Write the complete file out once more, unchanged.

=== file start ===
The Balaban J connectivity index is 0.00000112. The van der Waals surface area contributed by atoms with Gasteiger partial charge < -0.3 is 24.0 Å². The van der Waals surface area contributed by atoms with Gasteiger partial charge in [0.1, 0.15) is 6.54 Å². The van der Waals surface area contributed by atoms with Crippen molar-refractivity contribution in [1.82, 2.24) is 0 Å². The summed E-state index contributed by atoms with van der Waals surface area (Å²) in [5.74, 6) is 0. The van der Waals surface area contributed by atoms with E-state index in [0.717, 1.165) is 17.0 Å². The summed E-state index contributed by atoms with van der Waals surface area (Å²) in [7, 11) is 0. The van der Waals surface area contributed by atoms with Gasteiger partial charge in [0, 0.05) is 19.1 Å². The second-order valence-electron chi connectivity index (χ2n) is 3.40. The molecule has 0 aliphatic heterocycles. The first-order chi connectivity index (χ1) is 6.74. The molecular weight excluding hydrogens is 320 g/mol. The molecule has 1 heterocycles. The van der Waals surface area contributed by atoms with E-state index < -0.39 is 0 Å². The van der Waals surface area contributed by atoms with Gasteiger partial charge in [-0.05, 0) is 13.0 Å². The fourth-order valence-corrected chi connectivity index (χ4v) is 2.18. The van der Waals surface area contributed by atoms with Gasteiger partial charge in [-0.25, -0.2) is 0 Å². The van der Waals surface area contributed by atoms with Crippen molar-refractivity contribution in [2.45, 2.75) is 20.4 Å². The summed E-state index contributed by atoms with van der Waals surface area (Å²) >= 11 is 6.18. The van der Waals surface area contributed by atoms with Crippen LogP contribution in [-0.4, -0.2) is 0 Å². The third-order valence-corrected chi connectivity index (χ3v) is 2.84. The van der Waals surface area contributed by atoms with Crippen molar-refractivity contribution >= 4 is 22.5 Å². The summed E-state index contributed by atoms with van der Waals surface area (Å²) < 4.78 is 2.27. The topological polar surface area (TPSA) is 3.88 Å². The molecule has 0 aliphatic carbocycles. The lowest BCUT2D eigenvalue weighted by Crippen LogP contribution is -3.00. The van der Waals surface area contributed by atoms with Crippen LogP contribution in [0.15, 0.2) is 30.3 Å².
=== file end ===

The Balaban J connectivity index is 0.00000112. The van der Waals surface area contributed by atoms with Gasteiger partial charge < -0.3 is 24.0 Å². The van der Waals surface area contributed by atoms with Gasteiger partial charge in [0.1, 0.15) is 6.54 Å². The van der Waals surface area contributed by atoms with Crippen molar-refractivity contribution in [1.82, 2.24) is 0 Å². The summed E-state index contributed by atoms with van der Waals surface area (Å²) in [5.74, 6) is 0. The van der Waals surface area contributed by atoms with E-state index in [0.717, 1.165) is 17.0 Å². The summed E-state index contributed by atoms with van der Waals surface area (Å²) in [7, 11) is 0. The van der Waals surface area contributed by atoms with Gasteiger partial charge in [0, 0.05) is 19.1 Å². The second-order valence-electron chi connectivity index (χ2n) is 3.40. The molecule has 0 aliphatic heterocycles. The first-order chi connectivity index (χ1) is 6.74. The molecular weight excluding hydrogens is 320 g/mol. The molecule has 1 heterocycles. The van der Waals surface area contributed by atoms with E-state index < -0.39 is 0 Å². The van der Waals surface area contributed by atoms with Gasteiger partial charge in [-0.05, 0) is 13.0 Å². The fourth-order valence-corrected chi connectivity index (χ4v) is 2.18. The van der Waals surface area contributed by atoms with Gasteiger partial charge in [-0.25, -0.2) is 0 Å². The van der Waals surface area contributed by atoms with Crippen molar-refractivity contribution in [2.45, 2.75) is 20.4 Å². The summed E-state index contributed by atoms with van der Waals surface area (Å²) >= 11 is 6.18. The van der Waals surface area contributed by atoms with Crippen LogP contribution in [-0.4, -0.2) is 0 Å². The third-order valence-corrected chi connectivity index (χ3v) is 2.84. The van der Waals surface area contributed by atoms with Crippen molar-refractivity contribution >= 4 is 22.5 Å². The summed E-state index contributed by atoms with van der Waals surface area (Å²) < 4.78 is 2.27. The topological polar surface area (TPSA) is 3.88 Å². The molecule has 0 aliphatic carbocycles. The lowest BCUT2D eigenvalue weighted by Crippen LogP contribution is -3.00. The van der Waals surface area contributed by atoms with Crippen LogP contribution in [0.15, 0.2) is 30.3 Å².